She said women would not come forward while there was inadequate help for them.

Federal politicians would learn a lot from visiting frontline services instead of looking at “spreadsheets and juggling figures”.

“I think they would make potentially a lot of different decisions if they got out from their ivory tower,” she said.

Ms Batty plans to launch a major campaign in June inviting people who want to make a difference to join her in an advocacy group.

BB King death probed as homicide

Thursday, March 7th, 2019

Police in Las Vegas have launched a homicide investigation into the death of BB King after the blues guitar legend’s daughters accused his aides of poisoning him.


King died at age 89 on May 14 in Las Vegas, where he lived while he kept up a gruelling schedule of tours that ended only last year.

Two of King’s daughters – Karen Williams and Patty King – allege he was poisoned by his business manager Laverne Toney and his personal assistant.

“I believe my father was poisoned and that he was administered foreign substances,” Patty King and Williams say in affidavits provided to The Associated Press by their lawyer, Larissa Drohobyczer.

“I believe my father was murdered,” they say.

“I believe my father was poisoned and that he was administrated foreign substances to induce his premature death,” the daughters wrote in separate but identical affidavits.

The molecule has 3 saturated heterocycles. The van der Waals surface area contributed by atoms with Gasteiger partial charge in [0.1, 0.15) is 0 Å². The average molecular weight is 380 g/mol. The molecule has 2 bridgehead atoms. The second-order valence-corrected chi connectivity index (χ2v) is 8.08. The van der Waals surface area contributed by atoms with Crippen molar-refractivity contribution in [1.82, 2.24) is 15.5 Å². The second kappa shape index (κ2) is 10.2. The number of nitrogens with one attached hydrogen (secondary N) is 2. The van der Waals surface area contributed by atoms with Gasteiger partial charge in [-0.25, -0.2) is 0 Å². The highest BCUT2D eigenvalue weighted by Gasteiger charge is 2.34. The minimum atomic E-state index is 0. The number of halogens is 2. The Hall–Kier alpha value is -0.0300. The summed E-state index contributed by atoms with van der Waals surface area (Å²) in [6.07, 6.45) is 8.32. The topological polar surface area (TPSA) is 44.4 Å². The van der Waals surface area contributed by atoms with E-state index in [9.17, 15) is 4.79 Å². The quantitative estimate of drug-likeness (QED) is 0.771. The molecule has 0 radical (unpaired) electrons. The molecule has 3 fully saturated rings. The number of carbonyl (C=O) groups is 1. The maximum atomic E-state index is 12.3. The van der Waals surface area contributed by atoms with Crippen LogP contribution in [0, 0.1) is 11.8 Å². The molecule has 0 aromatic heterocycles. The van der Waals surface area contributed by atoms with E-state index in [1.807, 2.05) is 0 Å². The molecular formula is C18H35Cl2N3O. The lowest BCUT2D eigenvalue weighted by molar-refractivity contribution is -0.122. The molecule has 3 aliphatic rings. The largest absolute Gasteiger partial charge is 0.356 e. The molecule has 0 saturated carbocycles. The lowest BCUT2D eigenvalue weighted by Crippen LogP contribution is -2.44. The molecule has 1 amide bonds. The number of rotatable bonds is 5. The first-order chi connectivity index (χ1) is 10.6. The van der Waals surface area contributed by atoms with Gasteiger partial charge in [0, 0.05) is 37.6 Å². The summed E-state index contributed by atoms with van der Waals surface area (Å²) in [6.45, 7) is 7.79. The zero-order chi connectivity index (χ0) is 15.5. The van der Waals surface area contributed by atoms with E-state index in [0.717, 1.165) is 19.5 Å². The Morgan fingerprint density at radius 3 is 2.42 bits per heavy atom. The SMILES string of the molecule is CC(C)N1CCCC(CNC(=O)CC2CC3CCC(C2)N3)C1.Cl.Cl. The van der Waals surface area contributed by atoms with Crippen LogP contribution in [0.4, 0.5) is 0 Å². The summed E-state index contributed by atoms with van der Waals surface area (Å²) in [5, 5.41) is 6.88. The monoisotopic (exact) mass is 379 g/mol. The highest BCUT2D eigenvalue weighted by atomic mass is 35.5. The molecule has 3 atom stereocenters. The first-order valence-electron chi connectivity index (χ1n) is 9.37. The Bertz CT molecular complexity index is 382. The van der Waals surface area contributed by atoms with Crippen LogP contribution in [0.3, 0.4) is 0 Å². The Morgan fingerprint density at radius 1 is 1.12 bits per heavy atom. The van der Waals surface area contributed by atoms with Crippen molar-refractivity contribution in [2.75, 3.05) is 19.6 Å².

Drohobyczer said she represents Williams, Patty King and most of King’s nine other adult children and heirs.

“The family is sticking together … to oust Ms Toney based on her illegal conduct, conflicts of interest and self-dealing,” she said.

She alleged that Toney hastened King’s death by “misconduct, or by failing to properly attend to his medical needs”.

Toney, who is the executor of King’s estate, shrugged off the daughters’ charge.

“They’ve been making allegations all along. What’s new?” Toney said.

A lawyer for King’s estate also dismissed the daughters’ accusations as “ridiculous”.

“I hope they have a factual basis that they can demonstrate for their defamatory and libellous allegations,” Brent Bryson said in a statement.

Earlier the local coroner confirmed the homicide investigation and said that King’s remains would undergo an autopsy.

Given the timeframe for the autopsy, King’s funeral in his beloved Memphis has been postponed, local media reported.

Riley B King was born in poverty and grew up working in cotton fields, but went on to master the guitar and entered the music business after travelling to Memphis and working for radio stations.

He became known as the Beale Street Blues Boy, which eventually earned him the moniker BB King.